James McCaffrey, Director of the Massachusetts Sierra Club, said, “Massachusetts is a leader nationwide on renewables and energy efficiency, and is now the first in the nation to update its biomass energy incentive programs so they are truly green and aligned with the latest science. These new regulations will create jobs by driving innovation in the renewable energy sector while curbing CO2 emissions, raising efficiency standards, and preserving our finite forest resources.”
Jack Clarke, Mass Audubon’s Director of Public Policy and Government Relations, noted the importance of aligning the state’s energy and forest conservation strategies. “These regulations help ensure that forests that provide clean air and water, wildlife habitat, and quality of life will not be over-harvested for an inefficient use. The new standards promote the responsible use of wood as a renewable fuel, while helping to maintain forests’ capacity to store carbon and provide a natural landscape that is healthy and resilient.”
“The new Massachusetts regulations set the standard for the rest of the nation,” said Sami Yassa, Senior Scientist with the Natural Resources Defense Council. “The science now shows that not all biomass is created equal; burning whole trees generates more carbon pollution compared to fossil fuels such as coal. Hopefully other states and the EPA will follow the Massachusetts model and reward only clean forms of biomass fuel.”
CLF, the Biomass Accountability Project, Partnership for Policy Integrity and MA Sierra Club are among the leading voices from the environmental, clean energy and grassroots activist communities who worked together to press for this favorable policy outcome. Mass Audubon, Natural Resources Defense Council, Environmental League of Massachusetts, Tim Searchinger of Princeton University and Bill Moomaw of Tufts and the Intergovernmental Panel on Climate Change are but a few of the dozens of individuals and organizations who lent instrumental input to the policy-making process.
The Conservation Law Foundation (CLF) protects New England’s environment for the benefit of all people. Using the law, science and the market, CLF creates solutions that preserve natural resources, build healthy communities, and sustain a vibrant economy region-wide. Founded in 1966, CLF is a non-profit, member-supported organization with offices in New Hampshire, Maine, Massachusetts, Rhode Island, and Vermont.
The Biomass Accountability Project (BAP) is a national grassroots organization dedicated to research, education, and outreach about the fiscal, health and climate impacts of biomass combustion. Stop Spewing Carbon Campaign, an affiliate of BAP, is a Massachusetts-based citizen effort, responsible for the 2010 voter ballot initiative that would have reduced subsidies for biomass incinerators.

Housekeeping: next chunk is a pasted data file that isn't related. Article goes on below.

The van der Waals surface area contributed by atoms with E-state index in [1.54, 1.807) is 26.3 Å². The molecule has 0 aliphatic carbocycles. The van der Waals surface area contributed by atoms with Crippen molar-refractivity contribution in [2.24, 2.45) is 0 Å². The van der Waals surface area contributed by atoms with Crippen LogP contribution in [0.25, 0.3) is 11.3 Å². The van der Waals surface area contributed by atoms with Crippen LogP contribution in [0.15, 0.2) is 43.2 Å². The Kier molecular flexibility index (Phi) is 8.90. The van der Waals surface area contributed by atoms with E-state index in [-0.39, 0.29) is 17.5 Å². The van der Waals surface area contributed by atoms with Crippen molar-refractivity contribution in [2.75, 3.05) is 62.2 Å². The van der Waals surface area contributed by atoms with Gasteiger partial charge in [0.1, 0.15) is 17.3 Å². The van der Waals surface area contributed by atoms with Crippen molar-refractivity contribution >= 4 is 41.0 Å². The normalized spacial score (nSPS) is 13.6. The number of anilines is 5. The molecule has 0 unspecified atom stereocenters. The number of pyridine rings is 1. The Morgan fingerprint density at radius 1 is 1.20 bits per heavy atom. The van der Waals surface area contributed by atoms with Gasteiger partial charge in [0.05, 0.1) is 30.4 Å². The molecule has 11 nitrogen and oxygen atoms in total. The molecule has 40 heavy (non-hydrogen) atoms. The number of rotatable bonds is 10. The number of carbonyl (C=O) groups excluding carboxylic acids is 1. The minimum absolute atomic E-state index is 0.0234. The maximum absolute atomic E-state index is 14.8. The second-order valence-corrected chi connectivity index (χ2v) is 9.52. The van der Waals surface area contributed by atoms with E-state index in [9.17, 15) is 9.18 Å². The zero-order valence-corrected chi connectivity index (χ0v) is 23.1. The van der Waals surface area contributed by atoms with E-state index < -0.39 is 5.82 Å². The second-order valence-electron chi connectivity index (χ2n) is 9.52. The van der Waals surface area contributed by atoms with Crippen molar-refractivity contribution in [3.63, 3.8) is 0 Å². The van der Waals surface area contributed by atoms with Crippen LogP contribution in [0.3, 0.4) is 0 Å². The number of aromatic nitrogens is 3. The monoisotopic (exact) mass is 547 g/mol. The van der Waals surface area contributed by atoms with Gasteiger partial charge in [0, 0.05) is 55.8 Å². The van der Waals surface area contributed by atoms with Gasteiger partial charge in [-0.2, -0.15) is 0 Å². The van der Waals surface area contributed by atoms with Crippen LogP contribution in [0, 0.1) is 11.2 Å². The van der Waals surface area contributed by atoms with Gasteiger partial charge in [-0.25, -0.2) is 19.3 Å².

The Partnership for Policy Integrity is a science-based advocacy organization that provides scientific and legal analysis to local, state and national groups on impacts from “false energy solutions” such as biomass power plants that rely on forest harvesting for fuel.
The Sierra Club is the nation’s largest grassroots non-profit environmental organization with 20,000 members in Massachusetts and more than 1 million members and supporters nationwide dedicated to the preservation, protection, and exploration of the earth’s natural environment.
Mass Audubon works to protect the nature of Massachusetts for people and wildlife. Together with more than 100,000 members, we care for 35,000 acres of conservation land, provide school, camp, and other educational programs for 225,000 children and adults annually, and advocate for sound environmental policies at local, state, and federal levels.
The Natural Resources Defense Council (NRDC) is an international nonprofit environmental organization with more than 1.3 million members and online activists. Since 1970, our lawyers, scientists, and other environmental specialists have worked to protect the world’s natural resources, public health, and the environment. NRDC has offices in New York City, Washington, D.C., Los Angeles, San Francisco, Chicago, Livingston, Montana, and Beijing. Visit us at www.nrdc.org and follow us on Twitter @NRDC.